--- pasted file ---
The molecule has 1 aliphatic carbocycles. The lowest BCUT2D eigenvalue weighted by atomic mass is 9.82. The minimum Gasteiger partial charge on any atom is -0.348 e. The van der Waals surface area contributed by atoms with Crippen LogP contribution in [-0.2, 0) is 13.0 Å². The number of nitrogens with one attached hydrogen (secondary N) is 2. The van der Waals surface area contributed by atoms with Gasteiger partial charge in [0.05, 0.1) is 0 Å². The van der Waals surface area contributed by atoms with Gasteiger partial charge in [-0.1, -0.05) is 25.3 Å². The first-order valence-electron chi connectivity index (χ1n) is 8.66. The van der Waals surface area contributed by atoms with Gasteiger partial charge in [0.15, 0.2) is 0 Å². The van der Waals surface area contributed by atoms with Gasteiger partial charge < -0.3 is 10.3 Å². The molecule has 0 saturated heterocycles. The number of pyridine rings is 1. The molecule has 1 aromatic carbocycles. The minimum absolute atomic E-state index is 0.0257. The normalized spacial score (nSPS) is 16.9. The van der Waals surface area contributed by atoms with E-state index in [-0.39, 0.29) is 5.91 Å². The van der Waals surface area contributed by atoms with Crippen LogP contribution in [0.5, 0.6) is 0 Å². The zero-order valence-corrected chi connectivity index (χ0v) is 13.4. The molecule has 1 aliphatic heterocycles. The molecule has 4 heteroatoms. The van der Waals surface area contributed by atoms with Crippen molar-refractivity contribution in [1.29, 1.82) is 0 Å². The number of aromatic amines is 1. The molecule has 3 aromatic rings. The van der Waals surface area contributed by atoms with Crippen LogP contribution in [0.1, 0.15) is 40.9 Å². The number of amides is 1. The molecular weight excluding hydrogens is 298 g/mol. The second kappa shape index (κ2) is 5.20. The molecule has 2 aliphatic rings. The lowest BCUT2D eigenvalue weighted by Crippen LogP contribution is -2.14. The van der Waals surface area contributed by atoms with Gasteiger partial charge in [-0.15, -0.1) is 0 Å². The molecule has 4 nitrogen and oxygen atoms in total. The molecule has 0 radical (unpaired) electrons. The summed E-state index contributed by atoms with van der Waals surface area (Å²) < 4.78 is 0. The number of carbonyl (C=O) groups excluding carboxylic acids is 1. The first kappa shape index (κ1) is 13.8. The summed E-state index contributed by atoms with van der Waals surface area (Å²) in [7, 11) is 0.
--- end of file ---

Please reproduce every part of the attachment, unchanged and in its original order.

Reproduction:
The molecule has 1 aliphatic carbocycles. The lowest BCUT2D eigenvalue weighted by atomic mass is 9.82. The minimum Gasteiger partial charge on any atom is -0.348 e. The van der Waals surface area contributed by atoms with Crippen LogP contribution in [-0.2, 0) is 13.0 Å². The number of nitrogens with one attached hydrogen (secondary N) is 2. The van der Waals surface area contributed by atoms with Gasteiger partial charge in [0.05, 0.1) is 0 Å². The van der Waals surface area contributed by atoms with Gasteiger partial charge in [-0.1, -0.05) is 25.3 Å². The first-order valence-electron chi connectivity index (χ1n) is 8.66. The van der Waals surface area contributed by atoms with Gasteiger partial charge in [0.15, 0.2) is 0 Å². The van der Waals surface area contributed by atoms with Gasteiger partial charge < -0.3 is 10.3 Å². The molecule has 0 saturated heterocycles. The number of pyridine rings is 1. The molecule has 1 aromatic carbocycles. The minimum absolute atomic E-state index is 0.0257. The normalized spacial score (nSPS) is 16.9. The van der Waals surface area contributed by atoms with E-state index in [-0.39, 0.29) is 5.91 Å². The van der Waals surface area contributed by atoms with Crippen LogP contribution in [0.5, 0.6) is 0 Å². The zero-order valence-corrected chi connectivity index (χ0v) is 13.4. The molecule has 1 aliphatic heterocycles. The molecule has 4 heteroatoms. The van der Waals surface area contributed by atoms with Crippen molar-refractivity contribution in [1.29, 1.82) is 0 Å². The number of aromatic amines is 1. The molecule has 3 aromatic rings. The van der Waals surface area contributed by atoms with Crippen LogP contribution in [0.1, 0.15) is 40.9 Å². The number of amides is 1. The molecular weight excluding hydrogens is 298 g/mol. The second kappa shape index (κ2) is 5.20. The molecule has 2 aliphatic rings. The lowest BCUT2D eigenvalue weighted by Crippen LogP contribution is -2.14. The van der Waals surface area contributed by atoms with Gasteiger partial charge in [-0.15, -0.1) is 0 Å². The molecule has 4 nitrogen and oxygen atoms in total. The molecule has 0 radical (unpaired) electrons. The summed E-state index contributed by atoms with van der Waals surface area (Å²) < 4.78 is 0. The number of carbonyl (C=O) groups excluding carboxylic acids is 1. The first kappa shape index (κ1) is 13.8. The summed E-state index contributed by atoms with van der Waals surface area (Å²) in [7, 11) is 0.